In an isolated swamp, a mysterious figure appears, dancing across the water. The animals discuss who and what she is, but only one shows concern for the ghostly figure: an owl. Despite the objections of the other animals, the owl speaks to the ghost, promises to help her, and travels with her to try and see where she came from. Farther into the woods, they discover an isolated house, a young woman, and the terrifying man who is attempting to take her home, her land, and her self. Will the owl and the ghost be able—or willing—to protect her?

The plot is thin at best, mainly providing a vehicle for the elaborate, swirling art and the owl’s philosophical musings on offering help to others, whether or not there is a return. Intricately drawn creatures populate the pages, from the main character of owl and crow to smaller amphibians, reptiles, and birds. The ghost is a cloudy, mysterious figure with pastel-shaded billows of hair and form and huge, green eyes. Set against the owl, ghost, and the many friends the owl has acquired through his years of doing favors, are the mysterious owl parliament, with stylized figures—are they masks or spirits?—and the threatening man. Unnamed, he at first appears as a large, looming figure, threatening the dark-skinned, curly-haired woman, Jessica, who long ago helped the owl. As the story progresses, he becomes a demonic figure, cloaked in flames and blood, losing his humanity as he continually attacks the woman and her protectors.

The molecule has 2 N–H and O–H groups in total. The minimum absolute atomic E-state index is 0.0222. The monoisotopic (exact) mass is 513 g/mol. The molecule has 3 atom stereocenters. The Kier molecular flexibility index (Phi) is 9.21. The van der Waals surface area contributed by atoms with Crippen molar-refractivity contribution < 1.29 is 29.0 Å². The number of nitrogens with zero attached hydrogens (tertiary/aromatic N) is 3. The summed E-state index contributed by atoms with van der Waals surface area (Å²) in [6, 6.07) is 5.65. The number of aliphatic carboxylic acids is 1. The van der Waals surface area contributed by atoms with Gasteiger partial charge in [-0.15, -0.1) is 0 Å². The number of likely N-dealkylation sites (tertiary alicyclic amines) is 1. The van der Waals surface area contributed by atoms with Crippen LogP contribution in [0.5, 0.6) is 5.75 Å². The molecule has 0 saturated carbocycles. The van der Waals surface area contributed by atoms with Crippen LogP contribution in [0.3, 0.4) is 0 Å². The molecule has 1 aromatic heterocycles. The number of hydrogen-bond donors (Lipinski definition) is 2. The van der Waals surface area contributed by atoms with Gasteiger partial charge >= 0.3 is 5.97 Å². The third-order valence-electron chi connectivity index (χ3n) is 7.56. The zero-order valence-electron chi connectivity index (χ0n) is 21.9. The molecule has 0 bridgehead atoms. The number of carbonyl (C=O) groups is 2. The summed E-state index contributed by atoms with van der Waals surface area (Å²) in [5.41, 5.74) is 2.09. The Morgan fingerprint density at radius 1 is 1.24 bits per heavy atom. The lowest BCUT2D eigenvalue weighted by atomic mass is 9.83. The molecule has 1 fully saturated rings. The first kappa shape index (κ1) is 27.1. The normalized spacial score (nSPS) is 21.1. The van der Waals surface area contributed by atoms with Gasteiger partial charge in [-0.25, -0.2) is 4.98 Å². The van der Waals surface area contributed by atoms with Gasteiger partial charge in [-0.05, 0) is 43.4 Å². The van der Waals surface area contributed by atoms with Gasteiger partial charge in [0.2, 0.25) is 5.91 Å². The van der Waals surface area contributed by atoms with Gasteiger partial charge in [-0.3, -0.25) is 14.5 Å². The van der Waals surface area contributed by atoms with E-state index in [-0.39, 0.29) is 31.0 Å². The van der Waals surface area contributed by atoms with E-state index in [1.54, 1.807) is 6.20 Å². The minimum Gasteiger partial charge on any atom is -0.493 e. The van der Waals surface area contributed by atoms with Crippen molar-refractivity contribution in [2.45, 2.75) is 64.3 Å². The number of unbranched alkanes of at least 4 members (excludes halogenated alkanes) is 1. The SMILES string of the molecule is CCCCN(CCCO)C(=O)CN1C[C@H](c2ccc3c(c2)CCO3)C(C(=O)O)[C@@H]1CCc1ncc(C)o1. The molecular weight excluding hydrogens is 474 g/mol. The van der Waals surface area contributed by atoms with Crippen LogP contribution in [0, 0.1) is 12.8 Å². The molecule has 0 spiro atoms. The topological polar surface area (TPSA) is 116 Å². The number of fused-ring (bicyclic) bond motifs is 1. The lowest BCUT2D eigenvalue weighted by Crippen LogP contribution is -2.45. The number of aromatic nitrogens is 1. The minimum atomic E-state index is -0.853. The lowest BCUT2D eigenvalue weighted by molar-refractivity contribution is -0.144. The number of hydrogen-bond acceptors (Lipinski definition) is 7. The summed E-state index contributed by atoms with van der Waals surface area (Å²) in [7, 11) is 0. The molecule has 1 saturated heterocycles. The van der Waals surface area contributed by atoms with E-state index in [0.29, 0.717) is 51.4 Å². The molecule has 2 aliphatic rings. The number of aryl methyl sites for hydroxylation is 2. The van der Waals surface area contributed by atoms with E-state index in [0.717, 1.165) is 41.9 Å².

The explanation of the ghost, who was the opening of the story, feels tacked on at the end. At less than 50 pages, there isn’t room for a lot of plot development, but the story leaves many questions unexplored. The frightening attacks and resultant gore, as well as the transformation of the ghost, aim this at a more mature audience although the sometimes pedantic discussion of helping others feels much younger. The closest read-alike would be Jill Thompson’s Beasts of Burden, but this slim offering falls far short of that cult classic work. Purchase where the art may be of interest or additional graphic novels for an older teen and adult audience are needed.

The Ghost, The Owl
by Franco
Art by Sara Richard
ISBN: 9781632293596
Action Lab Entertainment, 2018

  • Jennifer

    | She/Her Youth Services Librarian, Matheson Memorial Library

    Reviewer

    Jennifer Wharton is the Youth Services Librarian at Matheson Memorial Library in Elkhorn, Wisconsin where she maintains the juvenile and young adult graphic novel collections and was responsible for creating the library’s adult graphic novel collection. She is constantly looking for great new comics for kids and teens and new ways to incorporate graphic storytelling in programming. Jennifer blogs for preschool through middle grade at JeanLittleLibrary and has an MLS from the University of Illinois at Urbana-Champaign.

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